In 2019, the European Forest-based Industries (FBI) jointly presented their vision of the European society in 2050, a vision of sustainable choices for a climate-friendly future, and the essential role that they can play in achieving the EU’s climate neutrality objective by 2050. A new study, “Climate effects of the forest-based sector in the European Union”, led by CEPI and supported by FTP alongside 6 partners, has been published. The study demonstrates the integrated solutions to the global climate challenge provided by the European forests and the forest-based sector.
The EU Forest-based industries contribute to reaching climate neutrality in three ways: by sequesting carbon in growing forests, by storing carbon in products and by replacing fossil-based products. According to the study, the overall and positive climate effect is estimated at -806 million tons of carbon dioxide equivalents annually. This corresponds to circa 20% of all fossil emissions in the European Union. About half is due to increased carbon storage in forests and forest products.
The overall climate effect is calculated as a sum of:
• net sink (increased carbon storage) in forests (-406 Mt CO2e/yr) resp. forest products (-41 Mt CO2e/yr) for a total of -447 Mt CO2e/yr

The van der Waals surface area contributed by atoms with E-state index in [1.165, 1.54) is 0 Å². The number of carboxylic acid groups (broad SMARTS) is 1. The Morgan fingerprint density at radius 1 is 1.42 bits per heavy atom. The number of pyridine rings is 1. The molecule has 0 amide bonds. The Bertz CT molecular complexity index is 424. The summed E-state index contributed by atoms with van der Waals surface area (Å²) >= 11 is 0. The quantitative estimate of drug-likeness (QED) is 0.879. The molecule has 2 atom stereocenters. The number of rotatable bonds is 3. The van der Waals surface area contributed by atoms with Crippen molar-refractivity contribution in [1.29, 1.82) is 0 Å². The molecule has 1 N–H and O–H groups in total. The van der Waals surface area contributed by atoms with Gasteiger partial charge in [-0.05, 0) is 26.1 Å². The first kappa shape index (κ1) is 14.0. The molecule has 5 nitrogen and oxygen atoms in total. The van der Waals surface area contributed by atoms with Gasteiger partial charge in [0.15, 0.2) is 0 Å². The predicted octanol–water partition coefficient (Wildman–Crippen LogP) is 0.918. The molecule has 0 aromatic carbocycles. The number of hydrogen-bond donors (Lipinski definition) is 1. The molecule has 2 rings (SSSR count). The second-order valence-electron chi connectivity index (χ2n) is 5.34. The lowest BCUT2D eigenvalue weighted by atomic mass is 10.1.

• fossil emissions caused in the forest sector value chain: +51 Mt CO2e/yr
• prevented fossil emissions by substituting fossil-based materials and fossil energy: industrial products -394; traditional energy -16; for a total of -410 Mt CO2e/yr
The study also highlights that the European forest area has increased by 8% between 1990 and 2015. To be specific, the forest has expanded by 0.13 million km2 or twice the combined size of Belgium and the Netherlands. European forests (EU27+3) covered about 174 million hectares in 2015 or just under 40% of the total land area. From 1990 to 2015 the growing stock has increased by almost 40% to 28 billion m3 stemwood over bark (23 billion m3ub) (FAO, 2016), corresponding to an increase in average stocking from 125 to 160 m3ob/ha.
Forest products have a very low climate footprint and moreover they reduce demand for products and energy that are based on fossil fuels. This prevention of fossil emissions, or substitution effect, is well known but has not previously been visualized and quantified at the European level. Existing climate reporting and climate policies are not structured to highlight such cross-sectorial effects. By providing a complete analysis of the climate effects of the European forest-based sector, this study aims to support the policy dialogue towards effective climate action.